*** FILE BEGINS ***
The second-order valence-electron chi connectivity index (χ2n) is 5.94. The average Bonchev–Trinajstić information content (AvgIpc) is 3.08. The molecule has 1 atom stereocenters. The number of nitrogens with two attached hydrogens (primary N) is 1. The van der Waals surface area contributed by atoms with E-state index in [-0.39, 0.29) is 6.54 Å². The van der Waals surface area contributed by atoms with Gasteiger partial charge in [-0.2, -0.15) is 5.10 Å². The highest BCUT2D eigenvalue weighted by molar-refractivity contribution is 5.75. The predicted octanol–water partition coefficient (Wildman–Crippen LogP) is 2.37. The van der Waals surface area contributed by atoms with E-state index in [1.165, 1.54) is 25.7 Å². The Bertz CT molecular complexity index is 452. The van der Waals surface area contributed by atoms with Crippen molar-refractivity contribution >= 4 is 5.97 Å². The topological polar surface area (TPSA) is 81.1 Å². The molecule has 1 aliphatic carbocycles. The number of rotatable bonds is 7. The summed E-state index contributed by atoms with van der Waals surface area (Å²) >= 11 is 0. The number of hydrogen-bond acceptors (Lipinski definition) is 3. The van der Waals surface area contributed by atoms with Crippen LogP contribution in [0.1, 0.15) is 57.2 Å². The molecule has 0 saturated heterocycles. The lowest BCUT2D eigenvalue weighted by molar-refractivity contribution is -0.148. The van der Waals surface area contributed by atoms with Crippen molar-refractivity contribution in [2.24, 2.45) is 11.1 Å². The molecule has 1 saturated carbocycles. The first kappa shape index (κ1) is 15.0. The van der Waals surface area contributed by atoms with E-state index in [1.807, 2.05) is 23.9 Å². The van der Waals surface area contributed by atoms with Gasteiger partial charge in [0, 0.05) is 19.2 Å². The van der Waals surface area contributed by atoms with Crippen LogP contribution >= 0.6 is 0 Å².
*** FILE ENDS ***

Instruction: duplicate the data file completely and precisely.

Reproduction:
The second-order valence-electron chi connectivity index (χ2n) is 5.94. The average Bonchev–Trinajstić information content (AvgIpc) is 3.08. The molecule has 1 atom stereocenters. The number of nitrogens with two attached hydrogens (primary N) is 1. The van der Waals surface area contributed by atoms with E-state index in [-0.39, 0.29) is 6.54 Å². The van der Waals surface area contributed by atoms with Gasteiger partial charge in [-0.2, -0.15) is 5.10 Å². The highest BCUT2D eigenvalue weighted by molar-refractivity contribution is 5.75. The predicted octanol–water partition coefficient (Wildman–Crippen LogP) is 2.37. The van der Waals surface area contributed by atoms with E-state index in [1.165, 1.54) is 25.7 Å². The Bertz CT molecular complexity index is 452. The van der Waals surface area contributed by atoms with Crippen molar-refractivity contribution >= 4 is 5.97 Å². The topological polar surface area (TPSA) is 81.1 Å². The molecule has 1 aliphatic carbocycles. The number of rotatable bonds is 7. The summed E-state index contributed by atoms with van der Waals surface area (Å²) >= 11 is 0. The number of hydrogen-bond acceptors (Lipinski definition) is 3. The van der Waals surface area contributed by atoms with Crippen LogP contribution in [0.1, 0.15) is 57.2 Å². The molecule has 0 saturated heterocycles. The lowest BCUT2D eigenvalue weighted by molar-refractivity contribution is -0.148. The van der Waals surface area contributed by atoms with Crippen molar-refractivity contribution in [2.24, 2.45) is 11.1 Å². The molecule has 1 saturated carbocycles. The first kappa shape index (κ1) is 15.0. The van der Waals surface area contributed by atoms with E-state index in [1.807, 2.05) is 23.9 Å². The van der Waals surface area contributed by atoms with Gasteiger partial charge in [0, 0.05) is 19.2 Å². The van der Waals surface area contributed by atoms with Crippen LogP contribution >= 0.6 is 0 Å².